Position Breakdown

Inside the Panthers: Rivera: James Anderson played hurt, played well in ’11

Inside the Panthers: Rivera: James Anderson played hurt, played well in ’11.

Most of the offseason talk about the Panthers’ linebackers has been about the two that didn’t play the majority of the 2011 season.

Lost in the shuffle is the one who did — James Anderson, who turned in a record-setting year following season-ending injuries to Jon Beason and Thomas Davis.

Anderson set a franchise record with 174 tackles, breaking Beason’s mark of 169 set in 2009.

But Panthers coach Ron Rivera said Anderson’s increased leadership responsibilities and willingness to play through pain were just as impressive as the tackles.

“When we first got started he was not a very vocal guy. But as his role increased, you could see his confidence grow as a linebacker and took a leadership role,” Rivera said at the combine.

“I think that’s the biggest thing he had to do. He shows you he can do it athletically. He shows he can do it mentally – a very cerebral, smart football player with good athletic ability.”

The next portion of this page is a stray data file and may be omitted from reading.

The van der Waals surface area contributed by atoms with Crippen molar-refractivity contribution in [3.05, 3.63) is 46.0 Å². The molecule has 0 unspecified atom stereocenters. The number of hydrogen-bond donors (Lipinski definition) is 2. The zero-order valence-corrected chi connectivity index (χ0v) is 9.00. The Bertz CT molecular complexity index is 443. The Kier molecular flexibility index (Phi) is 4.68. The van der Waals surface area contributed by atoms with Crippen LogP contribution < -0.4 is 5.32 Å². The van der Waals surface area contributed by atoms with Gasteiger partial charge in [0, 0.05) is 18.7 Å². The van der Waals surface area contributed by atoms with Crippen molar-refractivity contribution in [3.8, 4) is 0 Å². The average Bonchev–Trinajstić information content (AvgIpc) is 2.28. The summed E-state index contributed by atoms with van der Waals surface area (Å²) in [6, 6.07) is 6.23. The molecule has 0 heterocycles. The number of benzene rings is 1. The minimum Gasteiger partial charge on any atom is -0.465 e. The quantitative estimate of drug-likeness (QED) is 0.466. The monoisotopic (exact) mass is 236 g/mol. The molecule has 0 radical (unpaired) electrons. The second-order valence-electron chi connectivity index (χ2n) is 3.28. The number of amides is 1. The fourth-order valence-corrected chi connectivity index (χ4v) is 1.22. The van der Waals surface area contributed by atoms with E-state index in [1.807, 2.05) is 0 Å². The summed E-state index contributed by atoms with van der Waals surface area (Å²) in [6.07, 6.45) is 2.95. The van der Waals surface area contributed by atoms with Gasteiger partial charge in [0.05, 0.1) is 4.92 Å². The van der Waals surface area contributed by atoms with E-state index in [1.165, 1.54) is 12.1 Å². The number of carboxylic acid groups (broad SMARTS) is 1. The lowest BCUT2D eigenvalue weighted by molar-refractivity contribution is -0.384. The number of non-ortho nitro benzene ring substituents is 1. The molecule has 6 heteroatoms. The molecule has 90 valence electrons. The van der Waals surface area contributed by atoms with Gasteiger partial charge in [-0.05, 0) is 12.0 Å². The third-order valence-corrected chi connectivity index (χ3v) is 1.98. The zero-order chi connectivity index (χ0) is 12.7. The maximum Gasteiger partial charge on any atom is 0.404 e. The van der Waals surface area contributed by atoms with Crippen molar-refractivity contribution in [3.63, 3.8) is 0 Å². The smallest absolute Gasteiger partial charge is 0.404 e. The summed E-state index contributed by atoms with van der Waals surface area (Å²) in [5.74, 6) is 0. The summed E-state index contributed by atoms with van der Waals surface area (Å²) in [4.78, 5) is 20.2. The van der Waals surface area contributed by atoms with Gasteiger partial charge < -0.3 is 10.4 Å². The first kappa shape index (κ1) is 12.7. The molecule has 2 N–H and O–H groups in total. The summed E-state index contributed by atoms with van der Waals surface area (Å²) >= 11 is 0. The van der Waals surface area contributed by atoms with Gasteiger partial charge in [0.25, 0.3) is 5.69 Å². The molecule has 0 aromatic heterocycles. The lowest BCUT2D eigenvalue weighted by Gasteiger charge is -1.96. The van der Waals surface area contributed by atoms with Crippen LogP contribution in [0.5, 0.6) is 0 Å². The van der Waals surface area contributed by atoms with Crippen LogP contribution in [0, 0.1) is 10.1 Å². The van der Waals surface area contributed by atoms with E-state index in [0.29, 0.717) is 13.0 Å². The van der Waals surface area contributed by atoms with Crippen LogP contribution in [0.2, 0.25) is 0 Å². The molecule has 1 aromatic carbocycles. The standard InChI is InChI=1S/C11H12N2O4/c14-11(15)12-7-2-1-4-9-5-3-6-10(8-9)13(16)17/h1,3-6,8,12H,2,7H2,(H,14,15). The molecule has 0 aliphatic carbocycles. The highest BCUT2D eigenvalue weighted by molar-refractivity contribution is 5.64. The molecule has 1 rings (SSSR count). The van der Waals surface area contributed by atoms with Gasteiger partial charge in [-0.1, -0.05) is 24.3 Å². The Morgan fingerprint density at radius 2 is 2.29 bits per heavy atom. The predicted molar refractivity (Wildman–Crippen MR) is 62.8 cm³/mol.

Rivera said Anderson played the second half of the season with an ankle injury, but did not miss any games.

“He had that ankle that just constantly nagged him. And every day he was out there practicing, doing the best he can,” Rivera said. “I really thought he stepped up in terms of his career.”

One more defensive note from Rivera’s visit with the media Thursday:

–The Panthers plan to use free agent Jyles Tucker as a pass-rushing end. Tucker, who played for Rivera in San Diego but was out of the league last year, lined up at linebacker and end for the Chargers.

Tucker, 28, who played at Wake Forest, started 12 games and had 5.5 sacks for San Diego in 2008. But he has played in only 10 games, with one sack, in the three years since.

“We’ve got to find out if Jyles has a little juice left like he had a couple years ago for us in San Diego,” Rivera said. “He’ll be down (in a three-point stance). Take him back to his roots that he had when he was at Wake Forest in terms of being a pass-rusher.

“We’re going to ask him to see if he still has it. When he came in and worked out for us, we were very pleased with what we saw.”

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